Prospect Profile: Jacob May

The White Sox, pushing towards rebuilding mode, did not aggressively pursue veterans to add to their outfield, instead focusing on minor league invitees and their system’s own depth. Early on, Charlie Tilson was considered one of the front-runners as a rookie candidate to grab a starting job but has been slowed by injuries. In his stead, Jacob May has pushed forward to claim the starting centerfield job, but can he hold onto it and just who is this guy?

May, 25, was a 2013 third round pick out of Coastal Carolina, so not a completely unheralded prospect in this case. He’s a smallish (5’10”) switch-hitter whose standout tools is speed gathering 37 stolen bases in 2014, 38 in 2015, and 19 over his 321 plate appearances in Triple-A in 2016. It should be noted, however, that May is not necessarily a high-percentage stealer with a 69% and 70% success rates respectively over those two seasons. It remains to be seen whether or not he’ll be given the green light and whether or not make the necessary improvements to keep it.

At the plate, May leaves quite a bit to be desired as a potential starter. He has marginal power with a sub .100 isolated power in the upper levels of the minors, and lacks in the plate discipline department, striking out far too often (22% in 2016 in AAA) and fails to get on base (4.7% walk rate). He fared slightly better in the latter two departments in his 2015 Double-A stint but has yet to show that at a higher level of competition.

In summary, May speed tools certainly make him a must-grab in AL-only formats, but he strikes me as someone whose modest skills and talents will be overexposed during a prolonged stay. Long term I see him as a fourth/fifth/Triple-A roster filler outfielder. Extract what value you can from him while he gets some plate appearances.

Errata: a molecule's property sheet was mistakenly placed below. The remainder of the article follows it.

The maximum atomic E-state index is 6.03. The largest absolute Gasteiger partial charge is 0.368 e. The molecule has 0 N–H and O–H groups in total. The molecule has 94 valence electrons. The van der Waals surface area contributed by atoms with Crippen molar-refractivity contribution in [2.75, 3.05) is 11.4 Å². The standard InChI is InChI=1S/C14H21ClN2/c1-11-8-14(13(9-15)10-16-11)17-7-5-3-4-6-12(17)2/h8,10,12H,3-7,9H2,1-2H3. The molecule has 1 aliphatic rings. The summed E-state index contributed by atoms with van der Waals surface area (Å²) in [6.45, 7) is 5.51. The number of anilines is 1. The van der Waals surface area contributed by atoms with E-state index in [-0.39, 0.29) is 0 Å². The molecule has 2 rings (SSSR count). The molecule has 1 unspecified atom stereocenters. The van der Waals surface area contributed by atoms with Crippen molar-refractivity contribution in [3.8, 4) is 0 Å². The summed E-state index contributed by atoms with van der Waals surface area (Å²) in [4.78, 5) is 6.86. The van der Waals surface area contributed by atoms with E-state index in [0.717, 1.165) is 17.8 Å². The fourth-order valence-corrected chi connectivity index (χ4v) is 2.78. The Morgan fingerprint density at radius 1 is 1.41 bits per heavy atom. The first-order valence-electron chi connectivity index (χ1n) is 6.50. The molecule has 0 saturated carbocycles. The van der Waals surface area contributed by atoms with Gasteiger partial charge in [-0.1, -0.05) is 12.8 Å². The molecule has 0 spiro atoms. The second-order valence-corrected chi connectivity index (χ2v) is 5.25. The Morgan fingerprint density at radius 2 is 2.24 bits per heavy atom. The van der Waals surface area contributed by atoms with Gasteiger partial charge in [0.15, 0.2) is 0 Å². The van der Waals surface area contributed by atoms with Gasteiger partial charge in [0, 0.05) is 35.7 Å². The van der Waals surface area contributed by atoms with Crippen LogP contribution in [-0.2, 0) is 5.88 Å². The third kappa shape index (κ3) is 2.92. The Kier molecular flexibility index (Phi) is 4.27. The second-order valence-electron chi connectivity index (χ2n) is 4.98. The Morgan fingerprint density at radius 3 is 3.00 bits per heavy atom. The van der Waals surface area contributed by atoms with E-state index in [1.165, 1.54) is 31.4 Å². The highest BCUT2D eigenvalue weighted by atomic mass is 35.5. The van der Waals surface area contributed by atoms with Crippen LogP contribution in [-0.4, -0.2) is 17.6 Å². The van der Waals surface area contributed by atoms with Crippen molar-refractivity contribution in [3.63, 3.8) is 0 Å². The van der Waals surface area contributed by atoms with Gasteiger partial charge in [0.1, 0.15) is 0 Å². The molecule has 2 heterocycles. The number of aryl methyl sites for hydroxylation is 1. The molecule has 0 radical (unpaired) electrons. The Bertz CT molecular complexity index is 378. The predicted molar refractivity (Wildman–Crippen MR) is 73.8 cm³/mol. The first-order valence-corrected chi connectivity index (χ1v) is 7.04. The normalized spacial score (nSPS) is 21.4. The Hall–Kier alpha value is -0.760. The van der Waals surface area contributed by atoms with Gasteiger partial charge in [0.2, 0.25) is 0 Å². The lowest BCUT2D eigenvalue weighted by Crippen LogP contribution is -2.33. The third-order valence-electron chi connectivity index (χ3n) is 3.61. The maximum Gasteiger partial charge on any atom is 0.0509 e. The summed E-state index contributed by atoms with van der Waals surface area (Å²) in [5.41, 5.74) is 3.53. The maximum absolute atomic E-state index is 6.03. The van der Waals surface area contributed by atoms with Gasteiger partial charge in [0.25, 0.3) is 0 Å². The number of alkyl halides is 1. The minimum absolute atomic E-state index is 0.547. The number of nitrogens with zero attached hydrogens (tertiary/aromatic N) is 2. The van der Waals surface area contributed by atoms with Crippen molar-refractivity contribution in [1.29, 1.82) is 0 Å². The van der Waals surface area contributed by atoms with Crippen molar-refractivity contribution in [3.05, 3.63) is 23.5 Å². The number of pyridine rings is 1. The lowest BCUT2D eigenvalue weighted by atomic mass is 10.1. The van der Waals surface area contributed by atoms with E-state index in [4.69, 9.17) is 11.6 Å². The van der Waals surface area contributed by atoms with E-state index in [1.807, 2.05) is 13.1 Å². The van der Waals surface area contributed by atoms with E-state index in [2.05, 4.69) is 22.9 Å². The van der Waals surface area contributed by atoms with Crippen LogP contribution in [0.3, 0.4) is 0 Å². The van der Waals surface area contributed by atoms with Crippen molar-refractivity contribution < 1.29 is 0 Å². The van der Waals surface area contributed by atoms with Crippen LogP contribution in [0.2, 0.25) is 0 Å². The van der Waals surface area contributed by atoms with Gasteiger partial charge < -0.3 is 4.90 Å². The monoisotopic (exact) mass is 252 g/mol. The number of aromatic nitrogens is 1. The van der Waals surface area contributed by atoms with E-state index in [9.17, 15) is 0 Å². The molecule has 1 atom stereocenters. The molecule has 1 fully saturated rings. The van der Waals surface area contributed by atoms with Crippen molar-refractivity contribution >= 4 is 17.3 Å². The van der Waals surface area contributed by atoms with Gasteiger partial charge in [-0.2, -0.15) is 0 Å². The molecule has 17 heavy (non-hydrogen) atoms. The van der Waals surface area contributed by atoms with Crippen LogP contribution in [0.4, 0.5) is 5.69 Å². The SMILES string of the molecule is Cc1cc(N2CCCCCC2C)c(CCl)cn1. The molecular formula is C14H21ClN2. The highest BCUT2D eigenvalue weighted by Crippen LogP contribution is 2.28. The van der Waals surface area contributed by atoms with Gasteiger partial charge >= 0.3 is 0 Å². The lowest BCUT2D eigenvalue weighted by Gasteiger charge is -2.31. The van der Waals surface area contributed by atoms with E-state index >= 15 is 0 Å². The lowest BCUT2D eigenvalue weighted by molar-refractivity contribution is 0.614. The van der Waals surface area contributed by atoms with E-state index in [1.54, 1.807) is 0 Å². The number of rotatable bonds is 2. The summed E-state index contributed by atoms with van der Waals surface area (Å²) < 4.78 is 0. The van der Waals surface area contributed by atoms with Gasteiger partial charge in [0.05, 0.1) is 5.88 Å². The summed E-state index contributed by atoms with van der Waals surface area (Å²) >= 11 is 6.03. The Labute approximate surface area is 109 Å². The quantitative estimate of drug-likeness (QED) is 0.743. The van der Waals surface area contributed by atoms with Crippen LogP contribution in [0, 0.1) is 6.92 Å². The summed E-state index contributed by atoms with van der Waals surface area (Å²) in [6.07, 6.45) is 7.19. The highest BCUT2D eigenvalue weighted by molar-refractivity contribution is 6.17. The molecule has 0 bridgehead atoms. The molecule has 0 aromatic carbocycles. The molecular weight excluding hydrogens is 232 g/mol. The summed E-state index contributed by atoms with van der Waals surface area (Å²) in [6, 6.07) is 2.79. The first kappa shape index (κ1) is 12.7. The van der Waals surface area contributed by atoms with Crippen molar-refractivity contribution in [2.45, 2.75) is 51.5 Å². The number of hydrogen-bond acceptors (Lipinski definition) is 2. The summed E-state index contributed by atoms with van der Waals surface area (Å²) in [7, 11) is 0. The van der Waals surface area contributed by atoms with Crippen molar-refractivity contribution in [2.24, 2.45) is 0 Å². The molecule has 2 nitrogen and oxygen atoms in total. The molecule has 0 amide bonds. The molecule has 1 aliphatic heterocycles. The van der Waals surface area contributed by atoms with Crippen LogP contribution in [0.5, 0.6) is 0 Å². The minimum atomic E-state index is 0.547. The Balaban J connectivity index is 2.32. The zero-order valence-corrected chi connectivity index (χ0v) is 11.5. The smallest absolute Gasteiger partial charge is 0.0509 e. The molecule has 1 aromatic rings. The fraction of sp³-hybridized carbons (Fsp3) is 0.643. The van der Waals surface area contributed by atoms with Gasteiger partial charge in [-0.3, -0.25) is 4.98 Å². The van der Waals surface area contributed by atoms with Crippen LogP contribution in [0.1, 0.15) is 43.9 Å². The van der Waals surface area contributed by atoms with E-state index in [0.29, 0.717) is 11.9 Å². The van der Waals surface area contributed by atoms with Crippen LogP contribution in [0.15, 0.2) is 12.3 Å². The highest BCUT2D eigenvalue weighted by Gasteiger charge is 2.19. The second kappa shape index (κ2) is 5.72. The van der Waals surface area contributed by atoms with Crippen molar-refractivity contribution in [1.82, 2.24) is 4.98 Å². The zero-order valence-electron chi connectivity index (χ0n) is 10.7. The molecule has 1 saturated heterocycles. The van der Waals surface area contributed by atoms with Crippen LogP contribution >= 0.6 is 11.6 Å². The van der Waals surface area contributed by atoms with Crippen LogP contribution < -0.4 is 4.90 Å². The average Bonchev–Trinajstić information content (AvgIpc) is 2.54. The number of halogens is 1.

AL Tout Wars 2017, A Draft Day Recap

Tout Wars 2017 – American League Recap

This past weekend I participated once again, alongside friends and industry colleagues, in Tout Wars, the AL version. I’ve been participating in Tout since 2001. This year marks my seventh time competing for the AL. The question is, of course, “will I finally take home the prize this year?” My initial take is, it’s going to be an interesting ride if I do.

Pre-draft strategy: In years past, I’ve gone heavier hitting with a budget of roughly $190 to $205 allocated with anywhere between $70 and $55 left for pitching. I’ve swung to a slightly more conservative allocation lately ($180/$80 at the start of draft day) and may be glad I did with multiple teams this year seeking to push the $190 mark on hitting. Every year I budget my players by slot and shift it on the fly on my spreadsheet as what is on my roster and what is in the player pool varies.

Player wise, I considered Justin Verlander as an anchor option in the mid-twenties, but then opted for a more spread-the-risk focus given the number of pitchers available in the teens range, with Kevin Gausman and Michael Fulmer amongst others drawing my attention. I also decided I would focus on one anchor-closer in the $16 to $19 range, a third starter or a second closer in the lower teens and fill in from there with innings.

On the general hitters’ front, I wanted to make sure I focused more on blending in speed. In years past I’ve loaded up on 4 out of the 5 categories, coming away from drafts well short in the stolen base categories.

Catchers
No one is all that enthused, well ever, at the catcher draft pool. (Maybe say: No one is ever enthused about the catcher draft pool.) I decided from the get-go I’d focus on Gattis and others in the mid-teens range and then fill in my second slot with an end-gamer. I had and continue to have little interest in going above value chasing catchers for the sake of having one.

The Rest of the Hitters